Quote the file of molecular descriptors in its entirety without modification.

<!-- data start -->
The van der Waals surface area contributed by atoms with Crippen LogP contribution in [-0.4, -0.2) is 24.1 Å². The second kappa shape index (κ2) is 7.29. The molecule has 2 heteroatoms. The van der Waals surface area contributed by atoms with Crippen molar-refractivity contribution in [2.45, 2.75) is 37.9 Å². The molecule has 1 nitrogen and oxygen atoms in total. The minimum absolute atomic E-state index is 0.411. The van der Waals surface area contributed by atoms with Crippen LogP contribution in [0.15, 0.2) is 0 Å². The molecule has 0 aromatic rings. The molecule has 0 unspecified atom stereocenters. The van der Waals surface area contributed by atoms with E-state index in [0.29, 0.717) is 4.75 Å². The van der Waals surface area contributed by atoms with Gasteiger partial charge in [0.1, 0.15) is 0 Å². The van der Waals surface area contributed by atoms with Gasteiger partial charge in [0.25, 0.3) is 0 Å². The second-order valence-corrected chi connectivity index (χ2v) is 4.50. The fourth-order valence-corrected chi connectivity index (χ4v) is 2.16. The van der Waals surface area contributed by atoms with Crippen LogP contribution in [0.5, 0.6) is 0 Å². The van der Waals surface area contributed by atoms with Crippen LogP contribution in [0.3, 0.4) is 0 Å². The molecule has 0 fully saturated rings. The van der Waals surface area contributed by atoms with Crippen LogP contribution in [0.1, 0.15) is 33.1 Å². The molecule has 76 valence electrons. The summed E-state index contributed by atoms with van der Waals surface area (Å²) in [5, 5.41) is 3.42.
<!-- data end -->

The van der Waals surface area contributed by atoms with Crippen LogP contribution in [-0.4, -0.2) is 24.1 Å². The second kappa shape index (κ2) is 7.29. The molecule has 2 heteroatoms. The van der Waals surface area contributed by atoms with Crippen molar-refractivity contribution in [2.45, 2.75) is 37.9 Å². The molecule has 1 nitrogen and oxygen atoms in total. The minimum absolute atomic E-state index is 0.411. The van der Waals surface area contributed by atoms with Crippen LogP contribution in [0.15, 0.2) is 0 Å². The molecule has 0 aromatic rings. The molecule has 0 unspecified atom stereocenters. The van der Waals surface area contributed by atoms with E-state index in [0.29, 0.717) is 4.75 Å². The van der Waals surface area contributed by atoms with Gasteiger partial charge in [0.1, 0.15) is 0 Å². The van der Waals surface area contributed by atoms with Gasteiger partial charge in [0.25, 0.3) is 0 Å². The second-order valence-corrected chi connectivity index (χ2v) is 4.50. The fourth-order valence-corrected chi connectivity index (χ4v) is 2.16. The van der Waals surface area contributed by atoms with Crippen LogP contribution in [0.5, 0.6) is 0 Å². The van der Waals surface area contributed by atoms with Crippen LogP contribution in [0.3, 0.4) is 0 Å². The molecule has 0 fully saturated rings. The van der Waals surface area contributed by atoms with Crippen LogP contribution in [0.1, 0.15) is 33.1 Å². The molecule has 76 valence electrons. The summed E-state index contributed by atoms with van der Waals surface area (Å²) in [5, 5.41) is 3.42.